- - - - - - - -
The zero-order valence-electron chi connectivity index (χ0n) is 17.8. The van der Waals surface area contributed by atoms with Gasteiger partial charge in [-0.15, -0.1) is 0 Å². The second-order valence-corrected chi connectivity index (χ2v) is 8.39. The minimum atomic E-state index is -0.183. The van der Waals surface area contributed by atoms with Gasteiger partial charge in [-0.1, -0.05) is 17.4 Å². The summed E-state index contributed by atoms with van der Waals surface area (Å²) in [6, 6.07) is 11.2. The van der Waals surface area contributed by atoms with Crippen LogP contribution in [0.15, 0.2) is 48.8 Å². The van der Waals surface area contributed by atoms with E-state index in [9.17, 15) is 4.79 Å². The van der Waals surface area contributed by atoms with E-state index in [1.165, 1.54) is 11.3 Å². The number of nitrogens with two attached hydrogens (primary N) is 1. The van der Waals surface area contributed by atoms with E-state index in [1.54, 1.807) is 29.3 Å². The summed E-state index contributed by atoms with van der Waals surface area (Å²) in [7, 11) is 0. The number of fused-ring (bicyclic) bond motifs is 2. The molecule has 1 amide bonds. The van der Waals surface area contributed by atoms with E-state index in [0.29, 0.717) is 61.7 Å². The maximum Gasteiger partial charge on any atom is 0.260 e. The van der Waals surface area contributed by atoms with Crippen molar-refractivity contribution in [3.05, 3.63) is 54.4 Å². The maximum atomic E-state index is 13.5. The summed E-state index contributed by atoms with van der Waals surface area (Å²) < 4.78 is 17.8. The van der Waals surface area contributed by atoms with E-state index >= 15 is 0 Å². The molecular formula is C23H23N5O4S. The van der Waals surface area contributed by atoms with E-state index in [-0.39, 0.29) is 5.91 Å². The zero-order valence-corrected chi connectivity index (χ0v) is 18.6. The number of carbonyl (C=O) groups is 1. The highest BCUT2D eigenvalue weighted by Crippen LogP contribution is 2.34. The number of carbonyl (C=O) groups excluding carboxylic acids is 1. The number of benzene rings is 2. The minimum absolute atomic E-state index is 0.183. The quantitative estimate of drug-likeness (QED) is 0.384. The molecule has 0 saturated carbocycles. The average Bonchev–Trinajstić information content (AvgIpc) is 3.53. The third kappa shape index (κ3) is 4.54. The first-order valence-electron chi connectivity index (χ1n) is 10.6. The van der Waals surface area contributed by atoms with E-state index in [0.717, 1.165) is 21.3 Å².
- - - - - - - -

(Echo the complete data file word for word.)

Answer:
The zero-order valence-electron chi connectivity index (χ0n) is 17.8. The van der Waals surface area contributed by atoms with Gasteiger partial charge in [-0.15, -0.1) is 0 Å². The second-order valence-corrected chi connectivity index (χ2v) is 8.39. The minimum atomic E-state index is -0.183. The van der Waals surface area contributed by atoms with Gasteiger partial charge in [-0.1, -0.05) is 17.4 Å². The summed E-state index contributed by atoms with van der Waals surface area (Å²) in [6, 6.07) is 11.2. The van der Waals surface area contributed by atoms with Crippen LogP contribution in [0.15, 0.2) is 48.8 Å². The van der Waals surface area contributed by atoms with E-state index in [9.17, 15) is 4.79 Å². The van der Waals surface area contributed by atoms with E-state index in [1.165, 1.54) is 11.3 Å². The number of nitrogens with two attached hydrogens (primary N) is 1. The van der Waals surface area contributed by atoms with E-state index in [1.54, 1.807) is 29.3 Å². The summed E-state index contributed by atoms with van der Waals surface area (Å²) in [7, 11) is 0. The number of fused-ring (bicyclic) bond motifs is 2. The molecule has 1 amide bonds. The van der Waals surface area contributed by atoms with E-state index in [0.29, 0.717) is 61.7 Å². The maximum Gasteiger partial charge on any atom is 0.260 e. The van der Waals surface area contributed by atoms with Crippen molar-refractivity contribution in [3.05, 3.63) is 54.4 Å². The maximum atomic E-state index is 13.5. The summed E-state index contributed by atoms with van der Waals surface area (Å²) < 4.78 is 17.8. The van der Waals surface area contributed by atoms with E-state index >= 15 is 0 Å². The molecular formula is C23H23N5O4S. The van der Waals surface area contributed by atoms with E-state index in [-0.39, 0.29) is 5.91 Å². The zero-order valence-corrected chi connectivity index (χ0v) is 18.6. The number of carbonyl (C=O) groups is 1. The highest BCUT2D eigenvalue weighted by Crippen LogP contribution is 2.34. The number of carbonyl (C=O) groups excluding carboxylic acids is 1. The number of benzene rings is 2. The minimum absolute atomic E-state index is 0.183. The quantitative estimate of drug-likeness (QED) is 0.384. The molecule has 0 saturated carbocycles. The average Bonchev–Trinajstić information content (AvgIpc) is 3.53. The third kappa shape index (κ3) is 4.54. The first-order valence-electron chi connectivity index (χ1n) is 10.6. The van der Waals surface area contributed by atoms with E-state index in [0.717, 1.165) is 21.3 Å².